In his final chapter “Cyberwar to Defend Democracy,” Nance provides his own conclusions, ones that are quite dire and alarming and that he believes all Americans on both sides of the aisle must take gravely seriously.

Nance insists that the U.S. was attacked by Russian “cyber commandos” in a “serious act of political warfare,” in an attempt to remove faith in American institutions.” And, Nance fears, “they have achieved this goal.”

Nance also believes (and remember, he was writing before the election) that the Russian campaign has created a leader and a group of followers with “deep admiration” of the murderous and authoritarian Russian political system. And he believes that these individuals have been won over “to further their own financial interests at the behest of a hostile government.”

In a particularly dramatic statement, Nance states that, by their choices, actions, and statements, “Trump and Pence chose Russia’s values over America’s.”

Nance continues his dire pronouncements, predictions, and warnings, related to the Russian campaign—all of which he insists Americans must heed. For example:

“It has been said that this election would spell the rise of American fascism and the end of the two-century long run of American democratic governance. It may be worse than that . . ."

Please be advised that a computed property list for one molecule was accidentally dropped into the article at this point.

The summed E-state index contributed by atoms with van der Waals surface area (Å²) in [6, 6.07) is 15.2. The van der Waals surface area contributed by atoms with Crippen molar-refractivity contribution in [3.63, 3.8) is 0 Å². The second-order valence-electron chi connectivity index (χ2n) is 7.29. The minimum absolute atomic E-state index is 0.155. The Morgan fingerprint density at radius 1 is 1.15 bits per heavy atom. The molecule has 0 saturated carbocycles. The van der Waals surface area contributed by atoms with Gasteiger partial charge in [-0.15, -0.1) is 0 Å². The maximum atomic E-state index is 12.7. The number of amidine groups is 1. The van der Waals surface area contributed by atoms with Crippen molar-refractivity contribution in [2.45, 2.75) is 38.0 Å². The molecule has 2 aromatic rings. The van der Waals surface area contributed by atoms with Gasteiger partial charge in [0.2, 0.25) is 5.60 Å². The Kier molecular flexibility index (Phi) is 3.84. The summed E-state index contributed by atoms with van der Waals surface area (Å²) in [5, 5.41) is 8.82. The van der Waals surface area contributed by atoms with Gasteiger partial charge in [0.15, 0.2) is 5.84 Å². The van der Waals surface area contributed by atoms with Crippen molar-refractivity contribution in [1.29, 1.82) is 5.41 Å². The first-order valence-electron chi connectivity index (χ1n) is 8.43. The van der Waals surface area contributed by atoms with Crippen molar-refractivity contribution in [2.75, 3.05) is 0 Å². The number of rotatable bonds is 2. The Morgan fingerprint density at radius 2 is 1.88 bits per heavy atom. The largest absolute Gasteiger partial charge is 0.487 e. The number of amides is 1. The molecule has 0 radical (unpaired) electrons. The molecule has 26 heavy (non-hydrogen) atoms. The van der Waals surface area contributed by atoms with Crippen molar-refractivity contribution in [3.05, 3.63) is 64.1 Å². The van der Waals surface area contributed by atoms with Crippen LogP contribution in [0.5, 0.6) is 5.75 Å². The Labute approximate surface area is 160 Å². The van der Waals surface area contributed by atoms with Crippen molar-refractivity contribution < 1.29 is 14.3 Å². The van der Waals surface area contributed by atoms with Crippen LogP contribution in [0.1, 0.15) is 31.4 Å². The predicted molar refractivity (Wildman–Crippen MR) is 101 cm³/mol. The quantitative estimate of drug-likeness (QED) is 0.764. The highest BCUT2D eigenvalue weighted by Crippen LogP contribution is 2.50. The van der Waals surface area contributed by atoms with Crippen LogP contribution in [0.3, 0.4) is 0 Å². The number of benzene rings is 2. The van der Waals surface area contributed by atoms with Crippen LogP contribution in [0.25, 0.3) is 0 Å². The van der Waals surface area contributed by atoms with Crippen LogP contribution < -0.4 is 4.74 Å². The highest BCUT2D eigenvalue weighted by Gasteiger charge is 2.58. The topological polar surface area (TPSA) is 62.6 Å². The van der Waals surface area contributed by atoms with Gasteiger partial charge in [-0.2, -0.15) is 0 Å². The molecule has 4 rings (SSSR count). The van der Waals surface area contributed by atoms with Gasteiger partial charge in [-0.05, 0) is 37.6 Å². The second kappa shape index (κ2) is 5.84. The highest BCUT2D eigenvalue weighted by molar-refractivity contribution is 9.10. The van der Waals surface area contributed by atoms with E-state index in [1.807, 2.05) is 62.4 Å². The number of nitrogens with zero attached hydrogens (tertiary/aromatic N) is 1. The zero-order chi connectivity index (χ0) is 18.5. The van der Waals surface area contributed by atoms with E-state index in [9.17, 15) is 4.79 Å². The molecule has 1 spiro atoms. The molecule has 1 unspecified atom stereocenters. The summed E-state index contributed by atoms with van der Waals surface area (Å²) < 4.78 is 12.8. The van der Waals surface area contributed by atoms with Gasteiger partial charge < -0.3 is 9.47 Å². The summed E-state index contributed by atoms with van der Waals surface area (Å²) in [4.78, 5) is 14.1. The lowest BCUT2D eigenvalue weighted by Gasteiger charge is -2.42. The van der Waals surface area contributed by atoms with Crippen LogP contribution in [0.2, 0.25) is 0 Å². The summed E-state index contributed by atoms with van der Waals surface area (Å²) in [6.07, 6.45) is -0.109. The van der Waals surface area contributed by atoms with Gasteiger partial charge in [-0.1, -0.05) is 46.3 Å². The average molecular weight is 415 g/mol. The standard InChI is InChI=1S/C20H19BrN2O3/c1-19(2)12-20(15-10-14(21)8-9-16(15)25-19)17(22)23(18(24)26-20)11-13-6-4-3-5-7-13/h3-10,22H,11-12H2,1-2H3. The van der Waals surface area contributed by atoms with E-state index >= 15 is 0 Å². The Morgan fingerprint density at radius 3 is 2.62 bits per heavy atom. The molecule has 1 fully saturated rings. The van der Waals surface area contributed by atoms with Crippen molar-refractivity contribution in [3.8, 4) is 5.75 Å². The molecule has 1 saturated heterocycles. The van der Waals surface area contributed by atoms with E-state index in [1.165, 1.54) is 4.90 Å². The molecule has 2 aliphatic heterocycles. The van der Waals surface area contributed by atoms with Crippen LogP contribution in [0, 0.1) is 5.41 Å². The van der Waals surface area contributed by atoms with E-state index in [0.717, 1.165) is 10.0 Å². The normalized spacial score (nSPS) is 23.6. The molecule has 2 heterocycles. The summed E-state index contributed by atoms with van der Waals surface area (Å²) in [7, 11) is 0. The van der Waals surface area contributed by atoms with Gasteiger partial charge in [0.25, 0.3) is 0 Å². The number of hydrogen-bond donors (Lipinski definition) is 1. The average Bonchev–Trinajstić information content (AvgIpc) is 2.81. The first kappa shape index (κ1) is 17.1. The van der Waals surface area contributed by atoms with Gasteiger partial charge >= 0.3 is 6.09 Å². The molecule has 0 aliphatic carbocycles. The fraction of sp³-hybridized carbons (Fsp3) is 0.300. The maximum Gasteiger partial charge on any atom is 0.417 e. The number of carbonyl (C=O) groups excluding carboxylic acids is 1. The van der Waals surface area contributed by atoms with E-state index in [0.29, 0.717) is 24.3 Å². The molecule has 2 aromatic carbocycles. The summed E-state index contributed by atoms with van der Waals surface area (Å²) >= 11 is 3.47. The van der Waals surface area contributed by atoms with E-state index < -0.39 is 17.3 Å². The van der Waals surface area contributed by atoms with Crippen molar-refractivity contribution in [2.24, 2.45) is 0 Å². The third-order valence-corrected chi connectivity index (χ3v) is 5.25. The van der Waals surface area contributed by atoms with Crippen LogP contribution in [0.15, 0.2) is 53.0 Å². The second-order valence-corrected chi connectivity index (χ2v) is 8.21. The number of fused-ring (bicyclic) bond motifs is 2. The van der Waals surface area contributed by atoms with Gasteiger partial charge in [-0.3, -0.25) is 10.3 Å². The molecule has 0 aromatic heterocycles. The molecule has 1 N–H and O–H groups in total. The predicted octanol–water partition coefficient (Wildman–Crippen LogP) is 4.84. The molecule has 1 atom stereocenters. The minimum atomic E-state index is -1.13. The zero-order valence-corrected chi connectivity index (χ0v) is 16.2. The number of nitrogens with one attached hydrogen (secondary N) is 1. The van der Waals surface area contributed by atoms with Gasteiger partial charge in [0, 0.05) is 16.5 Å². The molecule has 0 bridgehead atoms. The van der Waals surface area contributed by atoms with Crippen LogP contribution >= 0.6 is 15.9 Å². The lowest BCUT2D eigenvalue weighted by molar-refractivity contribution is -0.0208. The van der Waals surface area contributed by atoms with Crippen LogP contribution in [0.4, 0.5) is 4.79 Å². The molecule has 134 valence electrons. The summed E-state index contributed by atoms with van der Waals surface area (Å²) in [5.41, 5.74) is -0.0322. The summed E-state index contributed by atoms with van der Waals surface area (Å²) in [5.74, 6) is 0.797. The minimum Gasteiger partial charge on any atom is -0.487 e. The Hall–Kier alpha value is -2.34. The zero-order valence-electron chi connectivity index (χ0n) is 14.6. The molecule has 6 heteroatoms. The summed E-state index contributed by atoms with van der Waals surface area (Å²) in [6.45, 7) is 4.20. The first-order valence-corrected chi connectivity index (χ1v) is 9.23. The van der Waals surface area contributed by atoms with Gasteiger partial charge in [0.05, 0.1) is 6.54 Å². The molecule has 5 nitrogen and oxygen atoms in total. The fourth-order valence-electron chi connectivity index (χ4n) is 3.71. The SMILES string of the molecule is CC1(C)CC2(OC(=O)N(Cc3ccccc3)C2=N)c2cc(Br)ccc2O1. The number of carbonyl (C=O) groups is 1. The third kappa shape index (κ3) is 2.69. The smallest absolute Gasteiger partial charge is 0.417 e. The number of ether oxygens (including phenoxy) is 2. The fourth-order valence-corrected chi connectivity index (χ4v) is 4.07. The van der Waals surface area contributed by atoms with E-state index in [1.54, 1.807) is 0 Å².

Remember, Nance is not a wild-eyed conspiracy theorist, nor is he a purveyor of fake news. He is a patriot and a highly experienced and respected intelligence expert bringing to bear his own deep and extensive knowledge and conclusions in perhaps one of the most important developments in American history. He surely feels it essential for the American people to give deep, serious consideration to the information and guidance he offers.

And this review wholly agrees with the importance of heeding and taking deadly seriously what Nance says in The Plot to Hack America, no matter what one may believe.

Lastly, does Nance suspect that Trump and his followers are actually witting allies of Putin—actual Russian plants inside the U.S. government, reminiscent of the 1962 film The Manchurian Candidate? Does he believe that Trump is guilty of treason? If this were a political thriller, giving away those details would be called spoilers. But this is not a fictional thriller—it is all too painfully real. To get answers to these final questions, the reader should pick up and read The Plot to Hack America.